Former Disney CEO Bob Iger’s new role as executive chairman will have him focusing directly on the company’s streaming service, Disney+. More specifically, Iger’s job is to right the ship that has been drifting somewhat off course since its massive debut last November.
As reported by THR, Disney+ drummed up over 28 million subscribers in its first three months, thanks in large part to its flagship Star Wars series The Mandalorian, Season 2 of which is scheduled to premiere in October. However, outside of that attractive launch series (and every single episode of The Simpsons), the service has little to offer older viewers four months into its existence. There’s been a serious lack of new content to keep subscribers from jumping ship, and we’re still five months away from The Falcon and the Winter Soldier, the service’s next killer app. Their original films have left much to be desired as well – when was the last time you heard somebody mention Togo or Noelle in conversation?
Disney+ has over 50 scripted and 50 unscripted shows in development, but the service’s lack of a firm identity has resulted in the high-profile cancellations of several projects. Josh Gad’s Muppets Live Another Day was shelved (although Disney has enlisted Gad to develop a live action Beauty and the Beast prequel series centered on him and Luke Evans). And both the Disney villains drama Book of Enchantment and the Lizzie McGuire revival series were abandoned because the company had issues with the darker tone of the former and the more mature subject matter of the latter. Lizzie McGuire is currently on hold rather than officially cancelled, but star Hilary Duff has already taken to Instagram to plead with Disney to move the show over to Hulu, which is what happened to shows like Love, Simon and High Fidelity that didn’t align with the vaguely-defined family-friendly image Disney wants for its flagship streaming service.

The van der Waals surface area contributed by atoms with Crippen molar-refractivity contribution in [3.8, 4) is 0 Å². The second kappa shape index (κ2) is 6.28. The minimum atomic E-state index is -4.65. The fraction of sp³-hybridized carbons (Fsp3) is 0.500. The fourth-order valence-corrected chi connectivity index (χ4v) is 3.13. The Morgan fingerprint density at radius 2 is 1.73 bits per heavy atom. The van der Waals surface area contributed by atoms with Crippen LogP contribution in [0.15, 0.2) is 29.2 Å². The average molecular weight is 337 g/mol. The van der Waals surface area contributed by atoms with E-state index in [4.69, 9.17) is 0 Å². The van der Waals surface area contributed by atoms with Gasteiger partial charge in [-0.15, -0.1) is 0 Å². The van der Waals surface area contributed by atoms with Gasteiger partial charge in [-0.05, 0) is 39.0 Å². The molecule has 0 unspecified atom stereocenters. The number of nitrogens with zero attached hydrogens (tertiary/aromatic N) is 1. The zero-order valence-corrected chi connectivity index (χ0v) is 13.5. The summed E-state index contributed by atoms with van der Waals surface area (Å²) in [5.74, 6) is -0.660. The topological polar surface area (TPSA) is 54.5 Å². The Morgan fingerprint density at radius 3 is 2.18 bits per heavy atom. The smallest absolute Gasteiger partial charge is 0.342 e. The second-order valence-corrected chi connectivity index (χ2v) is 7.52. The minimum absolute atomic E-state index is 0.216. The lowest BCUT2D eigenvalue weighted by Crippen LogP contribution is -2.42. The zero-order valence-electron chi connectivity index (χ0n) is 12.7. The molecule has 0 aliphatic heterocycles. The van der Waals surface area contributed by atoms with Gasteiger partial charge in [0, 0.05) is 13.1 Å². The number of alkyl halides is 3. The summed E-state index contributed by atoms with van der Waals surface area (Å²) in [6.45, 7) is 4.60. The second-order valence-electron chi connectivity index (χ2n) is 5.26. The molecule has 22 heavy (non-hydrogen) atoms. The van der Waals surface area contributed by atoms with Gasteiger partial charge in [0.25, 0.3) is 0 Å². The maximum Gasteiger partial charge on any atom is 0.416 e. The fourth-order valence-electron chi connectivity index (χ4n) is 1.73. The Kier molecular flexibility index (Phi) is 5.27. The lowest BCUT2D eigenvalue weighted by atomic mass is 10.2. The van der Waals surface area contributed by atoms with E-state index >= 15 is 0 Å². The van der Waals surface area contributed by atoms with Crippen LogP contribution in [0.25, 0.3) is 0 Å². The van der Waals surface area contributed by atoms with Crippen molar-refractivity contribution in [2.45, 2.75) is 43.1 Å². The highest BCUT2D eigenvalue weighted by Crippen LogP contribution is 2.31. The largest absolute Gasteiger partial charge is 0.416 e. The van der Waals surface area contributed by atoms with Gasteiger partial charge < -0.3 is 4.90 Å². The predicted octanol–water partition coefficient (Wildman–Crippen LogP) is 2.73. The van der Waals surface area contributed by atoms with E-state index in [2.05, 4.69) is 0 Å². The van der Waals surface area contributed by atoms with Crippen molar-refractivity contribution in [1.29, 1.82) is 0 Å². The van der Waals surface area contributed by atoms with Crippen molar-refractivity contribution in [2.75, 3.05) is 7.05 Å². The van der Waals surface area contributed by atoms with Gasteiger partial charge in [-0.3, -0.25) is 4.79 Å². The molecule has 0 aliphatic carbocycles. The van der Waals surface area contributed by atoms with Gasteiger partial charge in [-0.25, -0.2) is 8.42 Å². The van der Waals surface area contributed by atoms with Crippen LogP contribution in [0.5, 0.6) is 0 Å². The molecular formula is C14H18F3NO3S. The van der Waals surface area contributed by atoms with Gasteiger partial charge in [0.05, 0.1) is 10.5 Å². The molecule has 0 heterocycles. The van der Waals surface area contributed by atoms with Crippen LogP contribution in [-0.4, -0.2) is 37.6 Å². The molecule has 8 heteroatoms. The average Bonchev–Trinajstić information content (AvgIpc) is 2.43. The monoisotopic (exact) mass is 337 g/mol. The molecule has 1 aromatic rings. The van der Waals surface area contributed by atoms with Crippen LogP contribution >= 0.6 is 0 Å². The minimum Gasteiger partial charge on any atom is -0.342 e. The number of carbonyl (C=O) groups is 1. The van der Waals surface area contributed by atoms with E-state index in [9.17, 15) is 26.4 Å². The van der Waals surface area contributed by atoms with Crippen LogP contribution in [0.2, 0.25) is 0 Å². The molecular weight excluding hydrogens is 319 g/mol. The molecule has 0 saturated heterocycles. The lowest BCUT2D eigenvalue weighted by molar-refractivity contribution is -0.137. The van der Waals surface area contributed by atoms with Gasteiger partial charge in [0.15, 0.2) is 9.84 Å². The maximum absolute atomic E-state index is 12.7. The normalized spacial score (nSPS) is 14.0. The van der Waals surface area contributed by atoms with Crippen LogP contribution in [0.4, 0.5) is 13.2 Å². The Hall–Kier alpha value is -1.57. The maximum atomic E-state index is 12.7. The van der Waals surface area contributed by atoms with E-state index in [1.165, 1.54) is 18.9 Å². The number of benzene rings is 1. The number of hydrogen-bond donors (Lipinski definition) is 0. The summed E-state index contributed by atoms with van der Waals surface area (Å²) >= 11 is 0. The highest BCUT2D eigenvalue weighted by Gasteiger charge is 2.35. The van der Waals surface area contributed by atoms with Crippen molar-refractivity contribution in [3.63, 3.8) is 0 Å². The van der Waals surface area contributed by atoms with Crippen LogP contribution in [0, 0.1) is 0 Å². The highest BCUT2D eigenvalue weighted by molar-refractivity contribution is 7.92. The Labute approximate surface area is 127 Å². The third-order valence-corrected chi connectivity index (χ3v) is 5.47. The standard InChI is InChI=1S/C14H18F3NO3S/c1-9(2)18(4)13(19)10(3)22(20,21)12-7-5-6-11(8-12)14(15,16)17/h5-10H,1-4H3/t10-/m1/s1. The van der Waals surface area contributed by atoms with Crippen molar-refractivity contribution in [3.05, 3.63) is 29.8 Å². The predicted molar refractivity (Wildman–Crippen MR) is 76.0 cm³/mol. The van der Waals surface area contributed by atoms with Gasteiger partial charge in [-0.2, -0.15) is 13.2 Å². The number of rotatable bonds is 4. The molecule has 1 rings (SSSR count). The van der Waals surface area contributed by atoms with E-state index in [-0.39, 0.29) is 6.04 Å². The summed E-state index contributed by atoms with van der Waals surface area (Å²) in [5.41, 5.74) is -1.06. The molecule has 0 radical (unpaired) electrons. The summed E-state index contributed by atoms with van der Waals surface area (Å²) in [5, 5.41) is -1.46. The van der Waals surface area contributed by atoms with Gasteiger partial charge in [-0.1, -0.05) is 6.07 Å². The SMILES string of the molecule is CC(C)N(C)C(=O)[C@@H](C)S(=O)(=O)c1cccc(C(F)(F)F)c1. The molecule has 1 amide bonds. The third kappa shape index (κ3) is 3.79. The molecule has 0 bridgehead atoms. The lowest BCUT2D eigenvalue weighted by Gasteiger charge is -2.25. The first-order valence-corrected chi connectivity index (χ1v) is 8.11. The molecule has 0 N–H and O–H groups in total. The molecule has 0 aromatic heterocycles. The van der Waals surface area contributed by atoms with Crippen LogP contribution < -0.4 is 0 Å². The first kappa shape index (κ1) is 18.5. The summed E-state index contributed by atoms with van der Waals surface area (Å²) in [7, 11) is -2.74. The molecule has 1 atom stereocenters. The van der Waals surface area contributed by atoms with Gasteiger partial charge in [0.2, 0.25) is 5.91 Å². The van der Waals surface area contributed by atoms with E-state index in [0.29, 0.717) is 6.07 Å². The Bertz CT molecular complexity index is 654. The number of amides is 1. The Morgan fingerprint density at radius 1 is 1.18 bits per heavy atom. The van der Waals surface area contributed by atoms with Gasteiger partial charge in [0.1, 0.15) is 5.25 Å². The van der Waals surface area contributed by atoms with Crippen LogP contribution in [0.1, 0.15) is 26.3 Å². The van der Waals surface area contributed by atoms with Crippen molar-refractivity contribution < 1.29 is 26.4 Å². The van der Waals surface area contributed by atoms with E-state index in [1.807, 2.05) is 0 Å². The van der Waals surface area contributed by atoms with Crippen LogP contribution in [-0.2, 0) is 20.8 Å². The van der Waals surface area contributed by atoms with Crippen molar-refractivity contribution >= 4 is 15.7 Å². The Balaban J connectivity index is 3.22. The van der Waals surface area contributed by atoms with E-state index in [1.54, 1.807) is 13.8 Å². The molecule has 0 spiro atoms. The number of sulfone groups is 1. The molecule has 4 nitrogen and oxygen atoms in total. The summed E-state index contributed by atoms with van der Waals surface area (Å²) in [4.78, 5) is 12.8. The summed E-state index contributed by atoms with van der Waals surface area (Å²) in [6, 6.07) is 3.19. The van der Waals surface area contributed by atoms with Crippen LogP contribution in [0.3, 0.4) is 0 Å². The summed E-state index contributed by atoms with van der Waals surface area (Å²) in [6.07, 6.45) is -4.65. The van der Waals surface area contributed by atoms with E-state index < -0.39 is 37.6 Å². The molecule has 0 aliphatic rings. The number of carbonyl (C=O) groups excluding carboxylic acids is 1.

According to THR, Iger will reportedly be tasked with repairing the service’s somewhat chaotic behind-the-scenes development environment to help Disney+ reach its stated goals of 60 to 90 million subscribers and 50 original series and 10 films and specials each year by 2024. Disney+ had a major advantage when it launched, but it really needs to figure out its original content arm before serious competitors like Quibi, HBO Max, and NBC’s Peacock launch later this year.